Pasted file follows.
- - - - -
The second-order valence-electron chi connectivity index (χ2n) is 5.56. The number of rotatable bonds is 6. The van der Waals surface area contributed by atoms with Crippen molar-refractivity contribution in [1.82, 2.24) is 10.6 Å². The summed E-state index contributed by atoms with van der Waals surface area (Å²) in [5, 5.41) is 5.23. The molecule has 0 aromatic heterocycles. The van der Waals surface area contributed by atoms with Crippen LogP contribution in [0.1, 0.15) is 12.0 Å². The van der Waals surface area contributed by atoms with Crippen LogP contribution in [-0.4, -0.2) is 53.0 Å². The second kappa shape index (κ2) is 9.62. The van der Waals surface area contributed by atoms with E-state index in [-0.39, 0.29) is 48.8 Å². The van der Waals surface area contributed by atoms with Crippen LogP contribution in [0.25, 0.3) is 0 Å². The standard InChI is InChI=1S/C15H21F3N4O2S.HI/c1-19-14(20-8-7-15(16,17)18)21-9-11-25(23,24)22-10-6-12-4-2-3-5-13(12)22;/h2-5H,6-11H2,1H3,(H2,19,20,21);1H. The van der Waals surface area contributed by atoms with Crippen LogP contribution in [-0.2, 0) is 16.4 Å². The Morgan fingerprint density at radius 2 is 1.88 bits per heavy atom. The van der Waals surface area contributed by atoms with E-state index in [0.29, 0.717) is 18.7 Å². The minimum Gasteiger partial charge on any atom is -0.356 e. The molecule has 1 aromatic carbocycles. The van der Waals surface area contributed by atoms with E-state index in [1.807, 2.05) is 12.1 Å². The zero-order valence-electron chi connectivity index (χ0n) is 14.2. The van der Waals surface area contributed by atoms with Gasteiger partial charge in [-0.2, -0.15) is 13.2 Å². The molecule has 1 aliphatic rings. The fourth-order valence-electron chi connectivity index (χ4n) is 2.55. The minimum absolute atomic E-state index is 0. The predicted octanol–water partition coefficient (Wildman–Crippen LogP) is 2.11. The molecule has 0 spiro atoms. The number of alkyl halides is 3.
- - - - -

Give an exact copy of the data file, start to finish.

The second-order valence-electron chi connectivity index (χ2n) is 5.56. The number of rotatable bonds is 6. The van der Waals surface area contributed by atoms with Crippen molar-refractivity contribution in [1.82, 2.24) is 10.6 Å². The summed E-state index contributed by atoms with van der Waals surface area (Å²) in [5, 5.41) is 5.23. The molecule has 0 aromatic heterocycles. The van der Waals surface area contributed by atoms with Crippen LogP contribution in [0.1, 0.15) is 12.0 Å². The van der Waals surface area contributed by atoms with Crippen LogP contribution in [-0.4, -0.2) is 53.0 Å². The second kappa shape index (κ2) is 9.62. The van der Waals surface area contributed by atoms with E-state index in [-0.39, 0.29) is 48.8 Å². The van der Waals surface area contributed by atoms with Crippen LogP contribution in [0.25, 0.3) is 0 Å². The standard InChI is InChI=1S/C15H21F3N4O2S.HI/c1-19-14(20-8-7-15(16,17)18)21-9-11-25(23,24)22-10-6-12-4-2-3-5-13(12)22;/h2-5H,6-11H2,1H3,(H2,19,20,21);1H. The van der Waals surface area contributed by atoms with Crippen LogP contribution in [-0.2, 0) is 16.4 Å². The Morgan fingerprint density at radius 2 is 1.88 bits per heavy atom. The van der Waals surface area contributed by atoms with E-state index in [0.29, 0.717) is 18.7 Å². The minimum Gasteiger partial charge on any atom is -0.356 e. The molecule has 1 aromatic carbocycles. The van der Waals surface area contributed by atoms with E-state index in [1.807, 2.05) is 12.1 Å². The zero-order valence-electron chi connectivity index (χ0n) is 14.2. The van der Waals surface area contributed by atoms with Gasteiger partial charge in [-0.2, -0.15) is 13.2 Å². The molecule has 1 aliphatic rings. The fourth-order valence-electron chi connectivity index (χ4n) is 2.55. The minimum absolute atomic E-state index is 0. The predicted octanol–water partition coefficient (Wildman–Crippen LogP) is 2.11. The molecule has 0 spiro atoms. The number of alkyl halides is 3.